Dr. Millard’s Comments about the Civil Rights Pilgrimage
Dr. Martin Luther King, Jr. graduated from Boston University School of Theology with his Ph.D. in 1955. About nine years later, I started attending Boston University School of Theology to get a Master of Divinity degree so I could serve as a pastor.
In March, 1965, Dr. King started a voting rights drive with a march from Selma to Montgomery, Alabama to call attention to the fact that African American citizens in Alabama were denied the right to register and vote in that state. The march was turned back by Alabama State Troopers with tear gas and beatings.
Dr. King went to Washington DC to ask President Johnson to provide federal troops to protect the marchers for a future march. Dr. King invited ministers, priests, rabbis, and lay people to come to Selma and march daily to the Courthouse to protest the fact that blacks could not register and vote in that community.
Rev. James Reeb, a Unitarian Minister from Boston, went Selma to participate in these marches. As Rev. Reeb came out of a cafe, suspected KKK members hit him in the head with a club causing his death. Many marchers left Selma out of fear the same thing might happen to them.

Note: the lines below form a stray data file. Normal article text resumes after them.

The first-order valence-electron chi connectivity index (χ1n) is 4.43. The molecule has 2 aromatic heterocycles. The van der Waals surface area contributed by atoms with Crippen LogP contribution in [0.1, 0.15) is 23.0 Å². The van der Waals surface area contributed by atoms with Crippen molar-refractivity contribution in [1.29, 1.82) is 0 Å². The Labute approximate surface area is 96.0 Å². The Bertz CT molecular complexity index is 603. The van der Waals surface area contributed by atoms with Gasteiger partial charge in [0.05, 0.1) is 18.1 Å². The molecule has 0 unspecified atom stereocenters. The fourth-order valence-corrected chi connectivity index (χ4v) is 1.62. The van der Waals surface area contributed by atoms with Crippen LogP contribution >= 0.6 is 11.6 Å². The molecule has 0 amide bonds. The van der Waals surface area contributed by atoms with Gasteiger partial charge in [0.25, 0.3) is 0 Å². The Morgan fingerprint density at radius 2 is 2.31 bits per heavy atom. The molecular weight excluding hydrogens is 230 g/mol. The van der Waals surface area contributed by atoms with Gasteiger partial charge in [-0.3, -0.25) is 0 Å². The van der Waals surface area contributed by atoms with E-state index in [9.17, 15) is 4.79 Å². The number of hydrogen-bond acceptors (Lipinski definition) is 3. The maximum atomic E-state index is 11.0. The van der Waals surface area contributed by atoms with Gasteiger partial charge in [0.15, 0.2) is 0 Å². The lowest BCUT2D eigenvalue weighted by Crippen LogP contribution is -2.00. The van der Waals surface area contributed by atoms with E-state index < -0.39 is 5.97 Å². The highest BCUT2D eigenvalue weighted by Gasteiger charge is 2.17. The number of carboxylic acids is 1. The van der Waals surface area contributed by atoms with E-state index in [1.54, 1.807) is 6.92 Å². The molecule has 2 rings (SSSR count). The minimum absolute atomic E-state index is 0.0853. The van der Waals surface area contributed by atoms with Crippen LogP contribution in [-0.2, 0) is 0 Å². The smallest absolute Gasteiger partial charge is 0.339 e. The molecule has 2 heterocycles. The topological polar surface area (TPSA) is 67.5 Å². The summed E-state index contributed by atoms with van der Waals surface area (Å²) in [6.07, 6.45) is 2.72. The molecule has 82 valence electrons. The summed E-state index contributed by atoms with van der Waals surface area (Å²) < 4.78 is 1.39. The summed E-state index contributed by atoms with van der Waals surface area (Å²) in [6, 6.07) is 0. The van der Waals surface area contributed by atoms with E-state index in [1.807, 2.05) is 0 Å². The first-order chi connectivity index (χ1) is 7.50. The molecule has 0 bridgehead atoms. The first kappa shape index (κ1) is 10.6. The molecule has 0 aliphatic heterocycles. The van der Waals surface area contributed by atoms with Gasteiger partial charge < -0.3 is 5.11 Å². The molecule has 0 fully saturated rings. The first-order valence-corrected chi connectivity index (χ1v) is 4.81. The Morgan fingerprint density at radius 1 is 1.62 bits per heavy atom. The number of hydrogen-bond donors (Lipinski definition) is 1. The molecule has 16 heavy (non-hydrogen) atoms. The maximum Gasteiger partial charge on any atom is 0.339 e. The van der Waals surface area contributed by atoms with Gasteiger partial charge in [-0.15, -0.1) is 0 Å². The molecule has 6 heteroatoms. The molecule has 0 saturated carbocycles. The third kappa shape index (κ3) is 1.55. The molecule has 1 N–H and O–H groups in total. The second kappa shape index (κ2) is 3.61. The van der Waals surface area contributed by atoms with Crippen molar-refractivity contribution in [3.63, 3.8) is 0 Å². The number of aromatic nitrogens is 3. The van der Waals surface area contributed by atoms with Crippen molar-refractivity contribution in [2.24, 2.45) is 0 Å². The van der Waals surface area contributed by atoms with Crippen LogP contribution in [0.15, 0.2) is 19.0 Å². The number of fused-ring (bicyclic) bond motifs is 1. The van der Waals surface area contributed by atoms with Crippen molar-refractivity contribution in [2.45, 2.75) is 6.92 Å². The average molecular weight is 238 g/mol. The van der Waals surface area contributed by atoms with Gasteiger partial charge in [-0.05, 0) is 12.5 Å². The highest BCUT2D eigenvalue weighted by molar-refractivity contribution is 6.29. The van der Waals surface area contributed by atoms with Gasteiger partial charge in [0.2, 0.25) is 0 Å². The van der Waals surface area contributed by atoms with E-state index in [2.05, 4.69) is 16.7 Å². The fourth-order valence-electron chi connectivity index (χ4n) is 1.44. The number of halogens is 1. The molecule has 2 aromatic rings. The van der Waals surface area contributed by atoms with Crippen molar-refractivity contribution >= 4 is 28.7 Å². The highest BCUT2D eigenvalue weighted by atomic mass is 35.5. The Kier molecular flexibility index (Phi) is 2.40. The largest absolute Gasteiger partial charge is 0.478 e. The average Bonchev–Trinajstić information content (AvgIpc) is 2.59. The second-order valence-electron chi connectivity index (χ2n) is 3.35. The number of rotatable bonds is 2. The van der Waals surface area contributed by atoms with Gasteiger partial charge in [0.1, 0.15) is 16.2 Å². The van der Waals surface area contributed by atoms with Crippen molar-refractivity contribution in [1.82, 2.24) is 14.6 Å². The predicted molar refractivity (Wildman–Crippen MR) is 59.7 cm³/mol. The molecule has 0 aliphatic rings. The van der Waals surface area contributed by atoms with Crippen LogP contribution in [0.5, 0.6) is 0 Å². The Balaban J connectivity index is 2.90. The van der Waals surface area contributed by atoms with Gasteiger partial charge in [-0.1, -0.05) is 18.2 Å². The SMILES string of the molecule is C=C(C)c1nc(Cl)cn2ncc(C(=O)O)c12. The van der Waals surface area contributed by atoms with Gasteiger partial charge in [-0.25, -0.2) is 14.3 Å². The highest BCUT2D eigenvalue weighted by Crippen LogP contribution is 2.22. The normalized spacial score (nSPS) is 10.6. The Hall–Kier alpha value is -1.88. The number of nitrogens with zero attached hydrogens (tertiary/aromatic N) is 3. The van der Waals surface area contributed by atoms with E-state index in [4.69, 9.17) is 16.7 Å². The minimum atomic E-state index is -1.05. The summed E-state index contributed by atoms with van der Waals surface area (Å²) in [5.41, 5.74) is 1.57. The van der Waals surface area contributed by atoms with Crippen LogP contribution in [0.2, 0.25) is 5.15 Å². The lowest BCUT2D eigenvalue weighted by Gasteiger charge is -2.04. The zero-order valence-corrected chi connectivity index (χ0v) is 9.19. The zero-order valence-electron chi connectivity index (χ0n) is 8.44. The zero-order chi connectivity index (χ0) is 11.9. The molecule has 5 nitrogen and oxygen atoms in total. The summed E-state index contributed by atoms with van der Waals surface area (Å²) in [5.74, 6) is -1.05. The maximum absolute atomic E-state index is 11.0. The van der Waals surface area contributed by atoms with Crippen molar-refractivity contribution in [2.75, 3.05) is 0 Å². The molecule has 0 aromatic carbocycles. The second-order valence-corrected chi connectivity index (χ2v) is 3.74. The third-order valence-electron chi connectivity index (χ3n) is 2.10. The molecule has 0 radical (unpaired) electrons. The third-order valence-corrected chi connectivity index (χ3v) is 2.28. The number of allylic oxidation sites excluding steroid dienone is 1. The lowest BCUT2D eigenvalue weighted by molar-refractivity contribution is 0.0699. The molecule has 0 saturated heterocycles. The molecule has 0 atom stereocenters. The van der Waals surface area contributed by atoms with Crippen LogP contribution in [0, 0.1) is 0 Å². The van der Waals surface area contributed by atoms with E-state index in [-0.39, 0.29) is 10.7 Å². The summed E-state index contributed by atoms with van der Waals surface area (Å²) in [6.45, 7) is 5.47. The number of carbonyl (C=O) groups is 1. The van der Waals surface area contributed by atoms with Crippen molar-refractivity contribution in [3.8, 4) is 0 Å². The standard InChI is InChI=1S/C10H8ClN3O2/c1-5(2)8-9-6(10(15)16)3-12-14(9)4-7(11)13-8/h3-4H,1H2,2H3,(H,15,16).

Dr. King then called the Boston University Seminary and asked for seminary students to come to Selma to march in support of the local African Americans who wanted to register and vote. I joined a group of 22 Seminarians, went to Selma and participated in these marches.
We were told that there would be no protection for us when we marched and we had to be non-violent. If a person hit us we could not hit them back and if someone was beaten we should jump on top of that marcher so everyone would get some beatings but no one would be beaten to death.
We marched to the Courthouse each day for a week and an African American citizen would try to register to vote and be turned away. Black ministers would then pray on the steps of the Courthouse for those shouting ugly words at us that God would change their “hearts of hate to hearts of love.” These pastors taught us how to “love our enemies and pray for those who were against us” as Jesus commanded.
It was a powerful, life shaping experience for me and had a profound impact on my life. I have been invited to lead a group of interested people on a Civil Rights tour in March, 2015 which will be the 50th anniversary of the Selma march.
Dr. Martin Luther King was a Baptist Minister who helped to shape my life and ministry for full inclusion so all persons might experience the unconditional love of God that comes to us in Christ Jesus.
Grace and Peace,